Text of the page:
Spotlight on Nonny de la Peña, Immersive Journalist


I first met Nonny de la Peña a few years ago through the Knight News Challenge. She’d just started her project Stroome, a collaborative video editing tool, and I was about to spin off my KNC project Printcasting into BookBrewer. Nonny is still running Stroome on the side, but has meanwhile taken up residence at the University of Southern California’s Annenberg as a fellow at the Cinematic Arts School.

[youtube][/youtube]I ran into her at the Online News Association conference in San Francisco and was happy to see that she’s still plugging along, but even I couldn’t predict how incredibly cool her latest project is. Using virtual reality goggles, she can project you into a news story with audio from the actual event, and an incredibly realistic virtual environment and avatars that move around you in real time. You can get a sense for how it works in the 5-minute video above, but you really have to experience it to understand how transformative it is. Rather than reading about an event, or watching it on a monitor, you’re actually in it and reacting along with the other virtual witnesses around you.

Nonny has big plans for this technology, including theaters where people can buy a ticket to “ride” through a news story. After entering her first immersive project, which is about a food bank that was running out of food while an elderly man suffered a diabetic seizure, I give a high probability of success to her assertion that enterprising journalists will make a lot of money off traveling immersive VR shows.

She debuted her first project at the Sundance Film Festival, where she had 3-hour waiting lines and put 1,000 people through the experience. With interest like that, it’s not far-fetched to imagine a subset paying $10 each. Not only would that fund further development, but it would show that people will pay to walk a mile in someone else’s virtual shoes.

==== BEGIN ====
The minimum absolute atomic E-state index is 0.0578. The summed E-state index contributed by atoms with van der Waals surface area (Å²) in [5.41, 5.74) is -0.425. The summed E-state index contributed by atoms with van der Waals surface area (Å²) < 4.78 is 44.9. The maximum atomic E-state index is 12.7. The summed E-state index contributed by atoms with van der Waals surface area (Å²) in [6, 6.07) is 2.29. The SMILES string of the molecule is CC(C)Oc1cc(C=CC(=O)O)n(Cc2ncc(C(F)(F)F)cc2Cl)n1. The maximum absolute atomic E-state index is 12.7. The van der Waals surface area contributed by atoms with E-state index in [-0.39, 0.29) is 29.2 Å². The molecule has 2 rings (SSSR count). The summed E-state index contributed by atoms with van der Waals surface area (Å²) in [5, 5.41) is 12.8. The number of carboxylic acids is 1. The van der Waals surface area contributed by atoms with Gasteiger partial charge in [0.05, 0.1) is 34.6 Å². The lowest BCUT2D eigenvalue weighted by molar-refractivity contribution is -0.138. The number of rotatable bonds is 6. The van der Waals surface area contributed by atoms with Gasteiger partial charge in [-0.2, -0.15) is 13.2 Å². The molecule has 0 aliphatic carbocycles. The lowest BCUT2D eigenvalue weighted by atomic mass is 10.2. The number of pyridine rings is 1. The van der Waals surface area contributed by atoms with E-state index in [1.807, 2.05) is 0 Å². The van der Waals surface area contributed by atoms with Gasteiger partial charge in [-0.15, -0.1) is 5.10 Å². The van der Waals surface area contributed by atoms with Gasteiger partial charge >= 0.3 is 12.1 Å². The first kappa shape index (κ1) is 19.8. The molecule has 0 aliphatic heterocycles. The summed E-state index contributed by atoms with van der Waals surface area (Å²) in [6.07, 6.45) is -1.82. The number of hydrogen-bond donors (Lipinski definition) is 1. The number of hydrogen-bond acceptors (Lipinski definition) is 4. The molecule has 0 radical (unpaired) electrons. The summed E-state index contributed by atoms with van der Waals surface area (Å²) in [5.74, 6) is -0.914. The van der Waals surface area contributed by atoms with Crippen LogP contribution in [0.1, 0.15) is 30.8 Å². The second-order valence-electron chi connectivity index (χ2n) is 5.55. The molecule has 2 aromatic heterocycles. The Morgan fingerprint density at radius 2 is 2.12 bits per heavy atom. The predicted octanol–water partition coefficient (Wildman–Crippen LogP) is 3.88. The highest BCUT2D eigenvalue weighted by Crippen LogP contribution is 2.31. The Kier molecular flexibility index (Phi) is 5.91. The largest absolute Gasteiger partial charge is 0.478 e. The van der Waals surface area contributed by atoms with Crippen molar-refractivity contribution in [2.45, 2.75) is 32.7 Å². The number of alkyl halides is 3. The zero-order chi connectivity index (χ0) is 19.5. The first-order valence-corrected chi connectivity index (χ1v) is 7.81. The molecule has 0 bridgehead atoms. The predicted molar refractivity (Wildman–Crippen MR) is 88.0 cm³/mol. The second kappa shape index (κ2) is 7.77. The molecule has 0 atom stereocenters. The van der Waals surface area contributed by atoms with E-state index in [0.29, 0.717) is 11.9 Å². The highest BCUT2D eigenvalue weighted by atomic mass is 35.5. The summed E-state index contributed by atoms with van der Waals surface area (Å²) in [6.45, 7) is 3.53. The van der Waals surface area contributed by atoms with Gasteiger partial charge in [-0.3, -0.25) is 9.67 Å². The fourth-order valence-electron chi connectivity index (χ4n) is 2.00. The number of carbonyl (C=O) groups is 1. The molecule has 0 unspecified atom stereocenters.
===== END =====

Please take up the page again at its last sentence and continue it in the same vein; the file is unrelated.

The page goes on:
Newspaper sites are putting up paywalls in the hopes of getting people to pay for news, with limited success. Should they be setting up virtual news centers in shopping malls and selling tickets instead?

– Dan Pacheco

Professor Pacheco in the Press

Corazón del Barrio captures the importance of community engagement


  • Newhouse professor Daniel Pacheco and students from his virtual reality class visited La Casita Sept. 8 to film and photograph a group of dancers, led by Luz Encarnación. After a few hours, the students had taped enough footage to create a 3D virtual reality video...

CNN: Some of the most iconic 9/11 news coverage is lost. Blame Adobe Flash


  • Dan Pacheco, professor of practice and chair of journalism innovation at Syracuse University's Newhouse School, has experienced the issue firsthand. As an online producer for the Post's website in the late 1990s and later for America Online, some of the work he helped build has disappeared...

How Microsoft's HoloLens 2 is bringing augmented reality to your job


  • “I think we will be seeing two camps: Microsoft and a few startups like Meta2 and Vuzix on the business end, and Magic Leap and Apple (when Apple releases its rumored glasses) on the consumer end,” Dan Pacheco, a professor of journalism and chair in journalism innovation at Syracuse University’s S...

2016 Mirror Awards Ceremony - YouTube


  • Nonny de la Peña had this to say about Professor Pacheco after her acceptance of an I-3 Mirror Award.

    “Once the [Oculus] Facebook sale happened, $2 billion dollars, you’re not so nuts. But before that happened, a lot of people thought trying to do journalism in virtual reality was crazy...

Students, Faculty to Create Content for HoloLens Augmented Reality Headset


  • Prof. Dan Pacheco has been accepted into the HoloLens developer program and will work with Newhouse students and faculty to create content for the device. - Dan Pacheco


Immersive journalism: What virtual reality means for the future of storytelling and empathy-casting - TechRepublic


  • Prof. Pacheco was interviewed by CBS Interactive's TechRepublic about using virtuality for journalism in the story: "Immersive journalism: What virtual reality means for the future of storytelling and empathy-casting." The piece also referenced Pacheco's Virtual Reality Storytelling course and included a link to a 360 video of the SU football team by class member and football player Eric Jackson...


  • Prof. Pacheco co-authored the primer on virtual reality in this report on The State of Virtual Reality in Journalism for Gannett and the Knight Foundation. - Dan Pacheco